US 3469653 A
Description (OCR text may contain errors)
Sept. 30, i969 v u'r w ETAL MUFFLER Filed Feb. 13, 1967 INVENTORS ROBERT L.VAUTAW RICHARD C. WILCOX BY MM 4% ATTORNEYS United States Patent 3,469,653 MUFFLER Robert L. Vautaw and Richard C. Wilcox, Columbus, Ind., assignors to Arvin Industries, Inc., Columbus, Iud., a corporation of Indiana Filed Feb. 13, 1967, Ser. No. 615,482 Int. Cl. Ftlln 1/08 US. Cl. 181-54 3 Claims ABSTRACT OF THE DISCLOSURE BACKGROUND OF THE INVENTION Noblitt et al. US. Patent No. 2,337,299 disclosed a muffler in which the outlet conduit is connected to a tube in the reversing section of a muffler within the extent of an end chamber of said reversing section. Said conduit and tube are purposely spaced from each other at their connection to divide the gas flow at said end chamber so that a portion of the gas leaks into said end chamber. Such a connection provides an uncontrolled leakage into the end chamber, is relatively expensive to manufacture, and lacks rigidity. The instant invention overcomes these disadvantages by providing a construction which will result in a controlled amount of leakage, which will be less expensive to manufacture, and which will prove sturdy and durable in use.
SUMMARY OF THE INVENTION In accordance with one form of the invention, there is provided a shell having a pair of end caps at its opposed ends. A plurality of baflle plates are mounted in the shell and support a plurality of tubes to define a reversing section within said shell. Said reversing section comprises a pair of end chambers and a plurality of tuned resonators. An inlet conduit is mounted in one of the end caps and is connected to one of the tubes in the reversing section to permit gas flow into the mufiler. And an outlet conduit is mounted in the other ofsaid end caps and is connected to another one of the tubes in the reversing section to permit gas flow from said mufiler.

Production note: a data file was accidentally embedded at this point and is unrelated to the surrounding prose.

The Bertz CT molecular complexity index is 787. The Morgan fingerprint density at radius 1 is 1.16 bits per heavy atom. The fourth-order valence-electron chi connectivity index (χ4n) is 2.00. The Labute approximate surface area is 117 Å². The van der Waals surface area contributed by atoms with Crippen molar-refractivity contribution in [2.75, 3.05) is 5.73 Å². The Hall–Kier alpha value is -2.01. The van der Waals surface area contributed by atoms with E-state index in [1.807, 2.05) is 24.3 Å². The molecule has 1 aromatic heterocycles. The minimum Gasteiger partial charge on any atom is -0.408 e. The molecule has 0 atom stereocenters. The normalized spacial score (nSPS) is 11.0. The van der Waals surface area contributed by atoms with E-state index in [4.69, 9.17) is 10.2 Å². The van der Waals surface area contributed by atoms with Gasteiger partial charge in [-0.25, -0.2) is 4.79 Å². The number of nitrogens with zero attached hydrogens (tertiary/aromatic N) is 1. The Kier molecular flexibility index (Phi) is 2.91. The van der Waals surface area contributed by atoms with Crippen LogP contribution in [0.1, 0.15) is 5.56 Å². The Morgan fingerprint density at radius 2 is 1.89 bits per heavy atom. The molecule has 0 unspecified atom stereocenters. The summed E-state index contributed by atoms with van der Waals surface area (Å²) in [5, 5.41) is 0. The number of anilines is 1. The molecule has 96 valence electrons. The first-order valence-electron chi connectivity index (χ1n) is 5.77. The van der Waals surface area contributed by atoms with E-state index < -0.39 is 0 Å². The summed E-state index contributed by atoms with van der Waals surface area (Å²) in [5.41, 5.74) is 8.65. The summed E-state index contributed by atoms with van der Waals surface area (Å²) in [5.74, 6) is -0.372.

The connection between the inlet conduit and the reversing section is a gas pervious connection adjacent one of the end chambers whereby gas leaks into said end chamber through said connection. Said conduit has a plurality of openings formed therein within the extent of said end chamber to thus increase the percentage of gas flowing into the end chamber for providing a controlled flow of gas diverted into said end chamber.